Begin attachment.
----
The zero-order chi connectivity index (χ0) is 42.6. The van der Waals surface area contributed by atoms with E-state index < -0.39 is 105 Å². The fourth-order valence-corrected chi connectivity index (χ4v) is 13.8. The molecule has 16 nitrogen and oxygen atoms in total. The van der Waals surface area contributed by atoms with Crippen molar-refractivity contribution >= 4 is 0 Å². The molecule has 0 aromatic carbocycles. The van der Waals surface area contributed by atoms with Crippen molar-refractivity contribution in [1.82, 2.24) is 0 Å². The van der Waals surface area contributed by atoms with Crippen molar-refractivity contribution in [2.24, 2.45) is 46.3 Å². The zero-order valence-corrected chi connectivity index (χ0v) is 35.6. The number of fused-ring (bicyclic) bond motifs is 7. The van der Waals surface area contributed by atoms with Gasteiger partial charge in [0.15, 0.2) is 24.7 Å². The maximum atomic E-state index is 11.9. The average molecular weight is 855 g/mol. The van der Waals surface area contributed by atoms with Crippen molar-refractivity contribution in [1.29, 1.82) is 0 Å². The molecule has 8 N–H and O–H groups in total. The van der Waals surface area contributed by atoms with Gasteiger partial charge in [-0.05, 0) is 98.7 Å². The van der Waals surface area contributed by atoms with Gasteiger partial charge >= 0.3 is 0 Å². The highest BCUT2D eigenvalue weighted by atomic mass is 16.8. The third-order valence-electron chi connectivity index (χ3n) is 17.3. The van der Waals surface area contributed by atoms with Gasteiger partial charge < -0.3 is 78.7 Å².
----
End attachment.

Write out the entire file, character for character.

The zero-order chi connectivity index (χ0) is 42.6. The van der Waals surface area contributed by atoms with E-state index < -0.39 is 105 Å². The fourth-order valence-corrected chi connectivity index (χ4v) is 13.8. The molecule has 16 nitrogen and oxygen atoms in total. The van der Waals surface area contributed by atoms with Crippen molar-refractivity contribution >= 4 is 0 Å². The molecule has 0 aromatic carbocycles. The van der Waals surface area contributed by atoms with Crippen molar-refractivity contribution in [1.82, 2.24) is 0 Å². The van der Waals surface area contributed by atoms with Crippen molar-refractivity contribution in [2.24, 2.45) is 46.3 Å². The zero-order valence-corrected chi connectivity index (χ0v) is 35.6. The number of fused-ring (bicyclic) bond motifs is 7. The van der Waals surface area contributed by atoms with Gasteiger partial charge in [0.15, 0.2) is 24.7 Å². The maximum atomic E-state index is 11.9. The average molecular weight is 855 g/mol. The van der Waals surface area contributed by atoms with Crippen molar-refractivity contribution in [1.29, 1.82) is 0 Å². The molecule has 8 N–H and O–H groups in total. The van der Waals surface area contributed by atoms with Gasteiger partial charge in [-0.05, 0) is 98.7 Å². The van der Waals surface area contributed by atoms with Gasteiger partial charge >= 0.3 is 0 Å². The highest BCUT2D eigenvalue weighted by atomic mass is 16.8. The third-order valence-electron chi connectivity index (χ3n) is 17.3. The van der Waals surface area contributed by atoms with Gasteiger partial charge < -0.3 is 78.7 Å².